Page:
5. In Spring 2009 I taught a course entitled “Religion and the American Founding” at Messiah College.  There were 11 students enrolled and all of them are acknowledged in my book Was America Founded as a Christian Nation? A Historical Introduction.  And yes, we did, on occasion, discuss Barton in that class and may have even read some of his writings.
  6. If you are one of the Messiah College students who has talked to Barton about me or my classes, I would love to hear from you.  Let’s talk. Coffee is on me.

David Barton at Liberty University



David Barton

Russ Allen did his undergraduate degree in history at Dickinson College in Carlisle, Pennsylvania and just completed his M.A. in history from Liberty University where he wrote an excellent thesis on Jonathan Edwards and children.  Yesterday Russ found his way into a David Barton conversation with Liberty University government students and agreed to write something about the experience for The Way of Improvement Leads HomeEnjoy.  –JF

On Thursday afternoon David Barton came to speak at an event at Liberty University. Barton is an acclaimed (and criticized) evangelical author and political activist. He is also the director of Ted Cruz’s “Keep the Promise” super-PAC.

This is not the first time that Barton has spoken at Liberty University. Barton spoke during two convocations in years past and has been a regular guest at the Helms School of Government. The event held on Thursday was sponsored by “Christians 4 Freedom,” a student organization that seeks to “inform and educate Christians on the Bill of Rights.”

The first time that I heard Barton’s name was in a graduate-level history classroom at Liberty University. In that setting Barton was almost unanimously viewed as a model of someone engaging in historical fallacy. His works are discussed only in light of their faults and supplemented with strong scholarly criticism.

Barton’s appearance on Thursday went largely under the radar, at least from my perspective as a student in the Liberty History Department. The History Department did not promote or advertise his talk.  Frankly, I am not sure if they even knew about it. I was invited by a friend via Facebook on the day of the event. I was under the impression that Barton would be speaking to a large group about government and religion, but when I arrived  at the event I found myself sitting right next to Mr. Barton at a conference table with about 25 people in attendance.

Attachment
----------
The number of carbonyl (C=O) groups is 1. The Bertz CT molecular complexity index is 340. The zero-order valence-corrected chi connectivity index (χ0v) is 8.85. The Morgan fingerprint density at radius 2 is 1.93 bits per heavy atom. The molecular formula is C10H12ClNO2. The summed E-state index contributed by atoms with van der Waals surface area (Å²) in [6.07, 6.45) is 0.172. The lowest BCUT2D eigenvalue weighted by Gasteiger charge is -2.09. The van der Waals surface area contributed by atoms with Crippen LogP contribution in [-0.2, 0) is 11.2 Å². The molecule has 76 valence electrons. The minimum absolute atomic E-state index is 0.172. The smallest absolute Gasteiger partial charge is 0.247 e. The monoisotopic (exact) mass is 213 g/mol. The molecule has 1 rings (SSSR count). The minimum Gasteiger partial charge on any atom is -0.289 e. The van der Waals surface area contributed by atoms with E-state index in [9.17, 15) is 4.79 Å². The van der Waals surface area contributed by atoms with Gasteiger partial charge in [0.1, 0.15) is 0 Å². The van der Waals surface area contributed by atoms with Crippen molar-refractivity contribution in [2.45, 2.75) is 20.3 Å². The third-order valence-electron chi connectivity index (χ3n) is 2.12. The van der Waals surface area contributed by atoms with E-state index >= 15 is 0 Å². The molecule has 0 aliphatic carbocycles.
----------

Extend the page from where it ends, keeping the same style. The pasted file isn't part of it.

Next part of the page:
Barton was in friendly territory. Most students, a majority from the Helms School, support his ideas. Barton is a very likable guy. I had a personal conversation with him and he offered me well-wishes for my future. As for the discussion, it focused mainly on two key areas:

FirstBarton traced the beginning of his work in history and politics to a research inquiry that he was asked to investigate many years ago. In a quest to discover the cause of the steep decline in SAT scores among American high school students, Barton concluded that this decline began the same year that prayer was removed from public schools. Convinced that this was not a coincidence, Barton began to publicly argue that moral and social decay in America was caused by the removal of “Christian values” from the public sphere.

While I have numerous concerns about Barton’s argument on this front, several are worthy of mention. Anyone who takes an entry-level statistics class knows that “correlation ≠ causation.” While it remains uncertain how Barton concluded that the removal of school prayer directly affected SAT scores, one can only assume that it stems from his preconceived view of America as a Christian nation. He believes that when God is not honored by the country, “bad things happen.”  Along these lines, Barton also suggested that the legalization of abortion is causing global warming.

SecondBarton spoke strongly in support of Ted Cruz’s decision to appoint Carly Fiorina as his running mate and  suggested that her role  in a Cruz presidency will be much more significant than the Vice President’s role in years past. If elected, the Cruz campaign plans to reinstate the VP’s reign over the Senate in the hopes of nullifying the influence of the president pro tempore, who commonly acts in the VP’s absence. This is another interesting development given the history of Cruz’s clashes with the GOP establishment.

Barton also expressed frustration over liberal media outlets that are refusing to report “dirt” on Donald Trump until after the GOP convention in Cleveland. Barton claims that members in the media already possess damning information regarding Trump but want to withhold the material until the general election in order to “sink him” in favor of Hillary. Barton believes that if this information were rightly exposed now, Cruz would easily win the GOP nomination.

After the formal discussion, I had the opportunity to ask Barton if he or Ted Cruz was a Dominionist.  Barton seemed annoyed at the question, insisting that in no way could he (Barton) be linked to Dominionism because he holds a pre-millennial eschatology that affirms that Jesus will come back to gather true believers before a one-thousand year reign of peace. He claims that Dominionism stems from a post-millennial view in which Christians need to reclaim the earth in order to usher in Christ’s second coming.